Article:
The Middle East and North Africa is chronically under regarded by the marketing world at large. With WARC’s second MENA strategy report, we have taken a deeper look at the region’s best campaigns. Here are four trends you need to know.

Disruption is driving growth

Sectors ripe for disruption have experienced breakthrough thinking from winners of the 2018 WARC prize for MENA Strategy. Two stood out in particular, showing that changing the conversation can be a powerful strategic statement:
  • Nissan’s Grand-Prix winning Camelpower, developed with TBWA\RAAD, developed a new metric to demonstrate its new products’ suitability to the desert.
  • Elsewhere, leading food brand Sadia (with Impact BBDO Dubai) encouraged customers across the region to cook less during Ramadan in order to reduce waste. It managed to do so while maintaining its market-leading position.
“Digging deep to find the real problem leads to more innovative work for brands, work that can radically change the conversation around a particular subject,” said jury member Remie Abdo, Director of Strategic Planning, TBWA\RAAD Dubai.

New thinking around gender equality

This year’s entries illuminated the way in which brands and agencies are contributing to a developing conversation around gender equality in the region. But effective gender-equality focused campaigns, as Mona Elsayed, Regional Planning Director, J. Walter Thompson Gulf and member of the jury noted in a piece for WARC, must speak to men as well as women.

Campaigns like Nissan's #SheDrives and Puck's Cook with Her, illustrate the way in which gender equality requires men to take an active role and not sit passively by.

The challenge now is to push the boat further. Says Elsayed, “Gender equality has made great strides in MENA’s marketing, but there is scope to be even more progressive.”

Powerful local insights drive powerful growth

“The ability to tap into and question, challenge or harness our own societies’ assumptions and then use that to act as a bridge into the hearts and minds of consumers is not new. However, the extent to which global brands are going local to gain market share is new in this region,” observed Laura Chaibi, Head of Market Intelligence and Syndicate Digital Data, MBC, and member of the judging panel. Two campaigns, both from Lebanon, illustrate this trend:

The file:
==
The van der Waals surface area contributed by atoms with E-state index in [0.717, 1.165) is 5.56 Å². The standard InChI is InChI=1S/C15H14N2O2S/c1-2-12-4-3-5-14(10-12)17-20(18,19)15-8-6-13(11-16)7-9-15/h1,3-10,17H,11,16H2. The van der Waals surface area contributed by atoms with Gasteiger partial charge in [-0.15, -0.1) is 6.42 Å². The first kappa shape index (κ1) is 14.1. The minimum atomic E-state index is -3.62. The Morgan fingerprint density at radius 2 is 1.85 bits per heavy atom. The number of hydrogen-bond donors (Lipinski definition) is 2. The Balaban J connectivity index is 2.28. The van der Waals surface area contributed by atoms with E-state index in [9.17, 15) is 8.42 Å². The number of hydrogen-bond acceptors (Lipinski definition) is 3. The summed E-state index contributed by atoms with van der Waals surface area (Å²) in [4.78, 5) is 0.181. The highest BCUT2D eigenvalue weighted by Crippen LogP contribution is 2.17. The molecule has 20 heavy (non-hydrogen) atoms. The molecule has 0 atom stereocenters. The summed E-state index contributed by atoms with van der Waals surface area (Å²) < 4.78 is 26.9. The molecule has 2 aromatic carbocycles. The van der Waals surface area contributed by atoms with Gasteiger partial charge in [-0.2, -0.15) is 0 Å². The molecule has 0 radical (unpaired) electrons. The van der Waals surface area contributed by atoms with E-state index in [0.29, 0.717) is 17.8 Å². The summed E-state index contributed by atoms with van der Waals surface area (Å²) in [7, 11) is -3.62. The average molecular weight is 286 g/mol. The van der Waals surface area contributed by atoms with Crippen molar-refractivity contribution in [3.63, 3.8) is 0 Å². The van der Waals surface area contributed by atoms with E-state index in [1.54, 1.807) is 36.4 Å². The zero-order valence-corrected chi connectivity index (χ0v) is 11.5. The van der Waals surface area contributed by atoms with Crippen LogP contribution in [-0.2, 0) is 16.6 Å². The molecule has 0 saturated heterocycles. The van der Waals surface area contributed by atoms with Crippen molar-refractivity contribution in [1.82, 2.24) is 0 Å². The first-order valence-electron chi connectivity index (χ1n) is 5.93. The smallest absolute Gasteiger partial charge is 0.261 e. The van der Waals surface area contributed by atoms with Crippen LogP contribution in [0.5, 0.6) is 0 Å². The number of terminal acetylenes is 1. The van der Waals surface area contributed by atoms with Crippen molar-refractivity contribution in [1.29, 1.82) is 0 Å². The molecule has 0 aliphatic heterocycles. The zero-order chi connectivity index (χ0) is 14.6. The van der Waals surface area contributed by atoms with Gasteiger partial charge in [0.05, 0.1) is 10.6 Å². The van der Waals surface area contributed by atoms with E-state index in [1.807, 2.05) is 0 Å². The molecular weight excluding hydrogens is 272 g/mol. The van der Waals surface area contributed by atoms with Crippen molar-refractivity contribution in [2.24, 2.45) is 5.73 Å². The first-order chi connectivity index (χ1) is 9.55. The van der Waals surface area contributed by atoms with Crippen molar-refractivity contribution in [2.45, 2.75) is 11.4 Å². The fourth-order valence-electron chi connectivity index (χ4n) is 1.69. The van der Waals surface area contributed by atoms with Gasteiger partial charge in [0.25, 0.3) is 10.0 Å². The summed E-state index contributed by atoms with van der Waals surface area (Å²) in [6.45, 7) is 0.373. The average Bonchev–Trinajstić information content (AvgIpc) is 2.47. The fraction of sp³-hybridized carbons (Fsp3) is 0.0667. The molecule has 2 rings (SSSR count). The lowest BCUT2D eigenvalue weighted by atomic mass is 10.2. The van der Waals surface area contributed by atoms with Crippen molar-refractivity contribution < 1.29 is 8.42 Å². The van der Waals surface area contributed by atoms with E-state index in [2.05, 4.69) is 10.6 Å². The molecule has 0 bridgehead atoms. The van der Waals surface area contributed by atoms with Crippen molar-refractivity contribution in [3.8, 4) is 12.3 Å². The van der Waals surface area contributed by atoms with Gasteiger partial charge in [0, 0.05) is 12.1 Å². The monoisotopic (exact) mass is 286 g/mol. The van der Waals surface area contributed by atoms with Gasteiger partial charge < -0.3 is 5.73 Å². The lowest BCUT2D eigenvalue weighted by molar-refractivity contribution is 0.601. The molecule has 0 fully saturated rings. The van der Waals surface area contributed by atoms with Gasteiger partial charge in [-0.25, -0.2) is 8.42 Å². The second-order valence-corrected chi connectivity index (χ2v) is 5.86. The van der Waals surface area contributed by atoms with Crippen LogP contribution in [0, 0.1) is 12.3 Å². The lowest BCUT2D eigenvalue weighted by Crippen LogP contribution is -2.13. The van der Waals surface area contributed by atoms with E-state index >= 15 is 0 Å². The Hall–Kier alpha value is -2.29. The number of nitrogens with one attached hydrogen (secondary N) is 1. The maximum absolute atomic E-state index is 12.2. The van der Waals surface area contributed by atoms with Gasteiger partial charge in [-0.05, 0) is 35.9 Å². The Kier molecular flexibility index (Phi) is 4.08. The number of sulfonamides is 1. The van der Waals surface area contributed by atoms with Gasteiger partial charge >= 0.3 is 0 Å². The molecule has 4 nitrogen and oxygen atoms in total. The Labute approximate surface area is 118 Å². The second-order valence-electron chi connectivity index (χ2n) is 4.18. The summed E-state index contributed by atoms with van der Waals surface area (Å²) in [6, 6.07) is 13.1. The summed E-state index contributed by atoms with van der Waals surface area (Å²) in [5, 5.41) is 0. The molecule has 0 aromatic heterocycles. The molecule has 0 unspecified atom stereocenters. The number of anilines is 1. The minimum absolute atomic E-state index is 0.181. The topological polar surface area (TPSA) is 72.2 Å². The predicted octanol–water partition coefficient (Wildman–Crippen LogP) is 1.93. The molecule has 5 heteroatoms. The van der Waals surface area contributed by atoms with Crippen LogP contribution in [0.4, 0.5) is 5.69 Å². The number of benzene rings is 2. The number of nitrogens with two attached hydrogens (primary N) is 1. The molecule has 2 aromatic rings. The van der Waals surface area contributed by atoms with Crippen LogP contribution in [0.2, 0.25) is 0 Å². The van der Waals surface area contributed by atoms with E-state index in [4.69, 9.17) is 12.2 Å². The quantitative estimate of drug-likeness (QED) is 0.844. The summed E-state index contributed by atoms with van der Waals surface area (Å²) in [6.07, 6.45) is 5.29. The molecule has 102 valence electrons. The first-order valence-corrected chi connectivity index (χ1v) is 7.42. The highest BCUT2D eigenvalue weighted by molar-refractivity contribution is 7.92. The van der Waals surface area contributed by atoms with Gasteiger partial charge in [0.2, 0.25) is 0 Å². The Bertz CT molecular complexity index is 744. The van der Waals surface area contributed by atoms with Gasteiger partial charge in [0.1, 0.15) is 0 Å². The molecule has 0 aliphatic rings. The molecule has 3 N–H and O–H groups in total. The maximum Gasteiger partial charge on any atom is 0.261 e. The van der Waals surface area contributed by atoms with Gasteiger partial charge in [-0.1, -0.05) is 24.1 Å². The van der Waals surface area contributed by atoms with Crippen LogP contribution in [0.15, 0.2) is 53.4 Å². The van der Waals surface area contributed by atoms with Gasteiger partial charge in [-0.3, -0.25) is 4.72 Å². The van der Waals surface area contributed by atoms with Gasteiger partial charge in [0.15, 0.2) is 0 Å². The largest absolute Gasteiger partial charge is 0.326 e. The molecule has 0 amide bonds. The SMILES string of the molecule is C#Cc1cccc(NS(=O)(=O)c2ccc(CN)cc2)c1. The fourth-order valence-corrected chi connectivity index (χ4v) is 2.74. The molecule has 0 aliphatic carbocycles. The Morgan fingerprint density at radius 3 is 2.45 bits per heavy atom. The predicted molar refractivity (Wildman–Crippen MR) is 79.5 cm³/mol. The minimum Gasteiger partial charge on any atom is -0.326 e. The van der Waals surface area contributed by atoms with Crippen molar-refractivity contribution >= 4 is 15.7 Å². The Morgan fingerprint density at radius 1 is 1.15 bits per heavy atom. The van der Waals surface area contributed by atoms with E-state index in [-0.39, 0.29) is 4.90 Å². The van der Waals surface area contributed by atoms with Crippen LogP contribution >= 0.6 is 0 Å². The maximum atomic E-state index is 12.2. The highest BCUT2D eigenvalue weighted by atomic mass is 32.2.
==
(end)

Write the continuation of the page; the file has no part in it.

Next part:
• Connect's Slow Trends was a campaign from a challenger brand with a tiny media budget, which took on a duopoly in the country that had faced little threat from faster providers. Creative and strategy both turned on the perils of slow internet.
  • Byblos Bank, with There’s no home like home, leveraged the insight that there are five times more Lebanese people living abroad than in Lebanon; with over 50% wanting to move back home one day, the bank had an opportunity to speak to a niche but important market.
Influencers can transform a business

Specifically, the use of ‘everyday’ influencers has conferred on brands an ability to speak to the audience in a tone and register with which they will identify.

“Many successful campaigns in this year’s Prize had in mind ‘a greater good’ and leveraged influencers to help communicate that message,” commented juror Matt Butterworth, Regional Managing Director (MENA), MullenLowe.

In particular, Egypt’s EGBank spoke to the country’s large under-30 population, explaining its services by telling the story of Oufa, a young man struggling for independence.

Other brands spoke to that most important audience: mothers. STC’s Meet the HouseWiFis used light-hearted TV spots in which mothers shared tips on keeping the family at home, using STC’s home internet offer.

A sample of the MENA Strategy Report 2018 is available here.

The report is available to WARC subscribers on in full and includes chapter analysis with views and opinions from the judges, analysis of campaign trends, as well as access to the winning case studies.

Sourced from WARC